Be a Good Listener
Suggestions compiled by Jennifer J Freyd
Being a good listener when a friend or loved one discloses a difficult or upsetting experience can be very important. We know that respectful, compassionate, attentive, and authentic listening can be healing, while controlling, blaming, and/or invalidating responding can cause harm.
Some general guidelines
(These suggestions are drawn from research findings-- see for example, Ullman, S. E. and Peter-Hagene, L. (2014), Social Reactions To Sexual Assault Disclosure, Coping, Perceived Control, And Ptsd Symptoms In Sexual Assault Victims. J. Community Psychol., 42: 495–508. doi: 10.1002/jcop.21624. Also see this resource page with links to more research on compelled disclosure: http://dynamic.uoregon.edu/jjf/disclosure/requiredreporting.html.)
- Do not take away the survivor’s autonomy
- Do not invalidate or blame the survivor
- Do respect the survivor's autonomy, validate, and indicate responsibility of violence is with the perpetrator(s)
- Do stay engaged and focused on survivor’s needs
Some more specific suggestions
(These suggestions are drawn from instructions that address listening skills in the moment -- these instructions were used in a study by: Foynes, M.M. & Freyd, J.J. (2011). The Impact of Skills Training on Responses to the Disclosure of Mistreatment. Psychology of Violence, 1, 66-77. The particular wording of these instructions was designed to match a control condition in our study. (See http://dynamic.uoregon.edu/jjf/disclosure/ for the specific experimental and control materials.)
First, it is important to utilize attentive body language.
- Do not make inappropriate facial expressions (Examples: smiling when someone is discussing a sad topic, rolling eyes, raising eyebrows when hearing how someone coped) and do not move your body too much (Examples: excessive fidgeting, playing with cell phone).
- Do sit in a posture (leaning forward or upright) and use gestures that convey engagement (nodding).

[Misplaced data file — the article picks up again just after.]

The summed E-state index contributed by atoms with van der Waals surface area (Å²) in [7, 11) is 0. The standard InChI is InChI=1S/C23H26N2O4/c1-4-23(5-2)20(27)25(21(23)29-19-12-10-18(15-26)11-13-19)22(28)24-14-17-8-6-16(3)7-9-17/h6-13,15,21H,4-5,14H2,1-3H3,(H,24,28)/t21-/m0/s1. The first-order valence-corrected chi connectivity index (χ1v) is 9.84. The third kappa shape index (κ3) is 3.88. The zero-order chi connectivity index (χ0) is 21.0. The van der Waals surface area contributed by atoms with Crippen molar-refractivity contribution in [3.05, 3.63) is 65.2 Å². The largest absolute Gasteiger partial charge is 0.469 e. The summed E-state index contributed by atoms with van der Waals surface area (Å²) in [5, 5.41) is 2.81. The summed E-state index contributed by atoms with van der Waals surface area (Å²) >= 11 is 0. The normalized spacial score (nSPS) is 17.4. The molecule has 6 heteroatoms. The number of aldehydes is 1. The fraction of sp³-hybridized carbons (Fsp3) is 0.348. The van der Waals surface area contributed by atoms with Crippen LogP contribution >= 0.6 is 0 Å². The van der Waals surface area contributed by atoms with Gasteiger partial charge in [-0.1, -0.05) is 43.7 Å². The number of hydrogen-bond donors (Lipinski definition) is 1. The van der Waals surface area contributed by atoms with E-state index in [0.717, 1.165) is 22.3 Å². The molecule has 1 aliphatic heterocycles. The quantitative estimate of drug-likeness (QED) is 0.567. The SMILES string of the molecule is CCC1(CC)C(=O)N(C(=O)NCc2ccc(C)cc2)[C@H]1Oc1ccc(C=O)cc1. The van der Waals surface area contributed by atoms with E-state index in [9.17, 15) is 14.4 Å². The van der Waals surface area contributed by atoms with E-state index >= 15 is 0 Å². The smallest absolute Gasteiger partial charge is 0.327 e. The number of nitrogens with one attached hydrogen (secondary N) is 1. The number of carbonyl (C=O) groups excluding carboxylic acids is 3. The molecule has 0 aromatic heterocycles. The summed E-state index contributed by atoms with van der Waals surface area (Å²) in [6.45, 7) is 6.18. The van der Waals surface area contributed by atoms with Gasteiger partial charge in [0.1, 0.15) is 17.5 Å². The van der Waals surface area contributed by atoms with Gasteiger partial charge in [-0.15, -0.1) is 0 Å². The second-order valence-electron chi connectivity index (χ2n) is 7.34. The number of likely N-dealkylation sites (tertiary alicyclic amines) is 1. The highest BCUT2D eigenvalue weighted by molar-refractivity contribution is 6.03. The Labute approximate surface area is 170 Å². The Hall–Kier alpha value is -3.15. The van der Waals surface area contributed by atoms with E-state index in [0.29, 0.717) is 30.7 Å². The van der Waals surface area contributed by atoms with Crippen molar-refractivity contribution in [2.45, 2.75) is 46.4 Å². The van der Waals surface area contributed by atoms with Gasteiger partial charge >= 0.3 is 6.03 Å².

- Do maintain consistent, not constant or darting, eye contact (look directly at the person for brief periods of 3-6 seconds, then look away briefly before reconnecting).
Second, it is important to use verbal skills that encourage the speaker to continue.
- Do not change the topic or ask questions that are off-topic. This may seem like a way to decrease your anxiety or make the other person more comfortable, but it often has the opposite effect.
- Do allow silence and convey that you are listening by using encouraging words like “hmmm” and “uh-huh” periodically.
- Do state/name/reflect back the emotion being described. It might also help you to imagine yourself in the speaker’s place and look at the situation from his/her perspective. (Examples: “Wow - sounds like it was scary for you.” “It seems like you feel really sad about that.” “I feel like that must’ve made you angry.”)
- Do ask questions if you are confused, and try to ask questions that require more than one word (Instead of: “Was that scary?” “Do you mean it wasn’t that bad?” Ask questions like: “Could you tell me a little bit more about that?” “What was that like for you?” “What do you mean when you say ____?”)
Third, it is important to use words in a way that convey support.
- Do not reassure the person in a way that might minimize their experience (Examples: “That happened so long ago, maybe it would help to try move on.” “It’s not worth the energy to keep thinking about it.” “Don’t be scared.”)
- Do not make judgments or evaluations about their responses or decisions (Examples: “Couldn’t you do/say ______ instead?” “I don’t think you should worry about it anymore.” “I think it’d be better for you to _____.” “Why don’t you ____?”)
- Do validate the person’s emotions in a genuine tone (Examples: “If that happened to me, I can imagine I’d feel really overwhelmed too.” “Given that experience, it makes sense you’d feel/say/do ________.” “I think many people with that experience would have felt similarly.”)
- Do point out the person’s strengths (Examples: “I’m amazed at how much courage that took.” “You’ve done a great job at keeping everything in perspective.” “I really admire your strength.” “I’m impressed with how you’ve dealt with this.”)
- Do focus on their experience rather than your own and only give advice when it is requested.